My Work

I am a Scientist. Specifically I work in structural biology. This means that I apply biochemical and biophysical techniques to study the structures of protein molecules. The proteins that I study are embedded within the cell membranes and are therefore known as membrane proteins. In order to solve their structures I apply both X-ray crystallography and electron cryo-microscopy (cryo-EM). These techniques require purified samples of protein and most of my time is spent figuring out how to purify sufficient amounts of these proteins for the structural work.

Currently I am a Marie Skłodowska-Curie fellow at the Institute of Science and Technology (IST) Austria, in Klosterneuberg (near Vienna) in the lab of Dr. Leonid Sazanov. Here I am working on two main projects: 1) the characterization of mammalian mitochondrial complex I of the electron transport chain and 2) the characterization of respiratory supercomplexes.

When I started my postdoc it was as a MRC Career Development Fellow at the MRC Mitochondrial Biology Unit in Cambridge, UK. There I was studying the structure and function of the Nicotinamide Nucleotide Transhydrogenase (NNT), an important mitochondrial protein complex that sits at the interface of anabolism, catabolism and the proton motive force. However, I quickly changed projects and the lab moved to Austria.

In September 2013 I defended my PhD in the Laboratory of Molecular Neurobiology and Biophysics at The Rockefeller University in New York. My PhD adviser was Rod MacKinnon, so we normally just call it the MacKinnon Lab. I worked on the biophysics of ion channels; specifically, my project was to structurally and functionally characterize the voltage-gated ion channel Hv. I will definitely be writing lots about Hv so I won’t say too much more about it here.

Watch me defend my thesis! Check out this recording of the public lecture portion of my thesis defense. Introduction by Rod MacKinnon.

I am from the west coast of Canada. I was born in Surrey B.C. and grew up in Kamloops and Victoria. I did my undergrad at the University of Victoria where I got my first taste of research. As a work/study student in Dr. Stephen Evans’ Lab, I studied the structure of the human ABO(H) blood group glycosyltransferases. These enzymes are responsible for catalyzing the addition of the final carbohydrate moiety to the H-antigen.

Below is a selected list of my publications. For a complete list please check out my ReseachGate profile.
James A. Letts

Functional reconstitution of purified human Hv1 H(+) channels.

Seok-Yong Lee*, James A Letts*, Roderick MacKinnon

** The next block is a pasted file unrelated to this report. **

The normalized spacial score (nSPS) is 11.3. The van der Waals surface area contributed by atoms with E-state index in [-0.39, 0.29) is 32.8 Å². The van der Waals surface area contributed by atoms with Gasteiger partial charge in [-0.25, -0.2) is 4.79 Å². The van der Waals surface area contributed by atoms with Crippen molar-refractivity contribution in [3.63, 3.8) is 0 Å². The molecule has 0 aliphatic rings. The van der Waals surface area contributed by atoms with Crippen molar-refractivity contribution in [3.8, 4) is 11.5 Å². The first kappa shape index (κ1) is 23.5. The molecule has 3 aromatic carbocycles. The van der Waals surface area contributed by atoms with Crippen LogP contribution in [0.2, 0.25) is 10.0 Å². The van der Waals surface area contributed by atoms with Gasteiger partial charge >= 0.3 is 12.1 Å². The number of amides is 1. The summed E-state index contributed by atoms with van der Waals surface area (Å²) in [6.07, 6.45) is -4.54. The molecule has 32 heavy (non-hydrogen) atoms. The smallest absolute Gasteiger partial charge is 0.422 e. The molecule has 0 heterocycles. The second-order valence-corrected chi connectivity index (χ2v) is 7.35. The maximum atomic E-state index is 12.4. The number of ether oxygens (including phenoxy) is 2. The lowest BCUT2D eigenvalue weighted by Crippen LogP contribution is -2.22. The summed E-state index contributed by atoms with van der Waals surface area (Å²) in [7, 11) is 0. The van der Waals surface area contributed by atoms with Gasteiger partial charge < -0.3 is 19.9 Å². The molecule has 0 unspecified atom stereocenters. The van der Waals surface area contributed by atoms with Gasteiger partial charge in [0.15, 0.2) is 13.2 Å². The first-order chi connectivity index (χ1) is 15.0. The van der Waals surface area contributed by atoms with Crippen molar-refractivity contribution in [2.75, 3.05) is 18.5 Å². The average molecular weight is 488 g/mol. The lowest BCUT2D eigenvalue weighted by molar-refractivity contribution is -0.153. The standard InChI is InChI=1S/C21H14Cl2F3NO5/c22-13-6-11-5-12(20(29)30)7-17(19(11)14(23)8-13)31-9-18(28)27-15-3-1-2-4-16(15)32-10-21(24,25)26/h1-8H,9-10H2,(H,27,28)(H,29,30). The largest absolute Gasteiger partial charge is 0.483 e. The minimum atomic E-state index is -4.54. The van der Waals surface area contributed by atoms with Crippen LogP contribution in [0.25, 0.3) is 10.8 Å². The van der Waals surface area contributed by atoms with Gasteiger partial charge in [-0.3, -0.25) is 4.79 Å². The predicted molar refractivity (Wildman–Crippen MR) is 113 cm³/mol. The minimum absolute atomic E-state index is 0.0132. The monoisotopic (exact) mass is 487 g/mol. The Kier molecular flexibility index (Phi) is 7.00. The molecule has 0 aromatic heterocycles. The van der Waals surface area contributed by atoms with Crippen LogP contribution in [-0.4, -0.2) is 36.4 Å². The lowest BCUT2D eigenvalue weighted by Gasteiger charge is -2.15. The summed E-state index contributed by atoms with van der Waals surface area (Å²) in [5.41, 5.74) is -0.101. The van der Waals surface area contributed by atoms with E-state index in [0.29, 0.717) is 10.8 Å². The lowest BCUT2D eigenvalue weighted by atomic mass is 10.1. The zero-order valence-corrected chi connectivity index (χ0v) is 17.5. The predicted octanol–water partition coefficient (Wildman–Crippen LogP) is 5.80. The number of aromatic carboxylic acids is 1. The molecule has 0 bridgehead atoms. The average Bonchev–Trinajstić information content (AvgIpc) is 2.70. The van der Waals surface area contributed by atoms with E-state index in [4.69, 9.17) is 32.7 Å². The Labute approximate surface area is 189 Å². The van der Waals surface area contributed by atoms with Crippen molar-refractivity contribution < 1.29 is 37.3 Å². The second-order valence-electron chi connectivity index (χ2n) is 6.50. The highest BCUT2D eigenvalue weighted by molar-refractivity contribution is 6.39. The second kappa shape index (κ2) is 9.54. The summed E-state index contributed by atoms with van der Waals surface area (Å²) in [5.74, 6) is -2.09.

*Equal Contributors

Journal Article: Journal of Molecular Biology. 03/2009; DOI: 10.1016/j.jmb.2009.02.034

Voltage-dependent H(+) (Hv) channels mediate proton conduction into and out of cells under the control of membrane voltage. Hv channels are unusual compared to voltage-dependent K(+), Na(+) and Ca(2+) channels in that Hv channel genes encode a voltage sensor domain (VSD) without a pore domain. The H(+) currents observed when Hv channels are expressed heterologously suggest that the VSD itself provides the pathway for proton conduction. In order to exclude the possibility that the Hv channel VSD assembles with an as yet unknown protein in the cell membrane as a requirement for H(+) conduction we have purified Hv channels to homogeneity and reconstituted them into synthetic lipid liposomes. The Hv channel VSD by itself supports H(+) flux.

Dimeric subunit stoichiometry of the human voltage-dependent proton channel Hv1.

Seok-Yong Lee, James A Letts, Roderick MacKinnon

Journal Article: Proceedings of the National Academy of Sciences. 07/2008; 105(22):7692-5. DOI: 10.1073/pnas.0803277105

In voltage-gated Na(+), K(+), and Ca(2+) channels, four voltage-sensor domains operate on a central pore domain in response to membrane voltage. In contrast, the voltage-gated proton channel (Hv) contains only a voltage-sensor domain, lacking a separate pore domain. The subunit stoichiometry and organization of Hv has been unknown. Here, we show that human Hv1 forms a dimer in the membrane and define regions that are close to the dimer interface by using cysteine cross-linking. Two dimeric interfaces appear to exist in Hv1, one mediated by S1 and the adjacent extracellular loop, and the other mediated by a putative intracellular coiled-coil domain. It may be significant that Hv1 uses for its dimer interface a surface that corresponds to the interface between the voltage sensor and pore in Kv channels.
Comments
3 Responses to “My Work”
  1. congrats on your recent pnas paper – nicely done!

  2. Congrats…really impressive amount of work…amazed at how recalcitrant some of these VSDs can be! good luck with your postdoc work.

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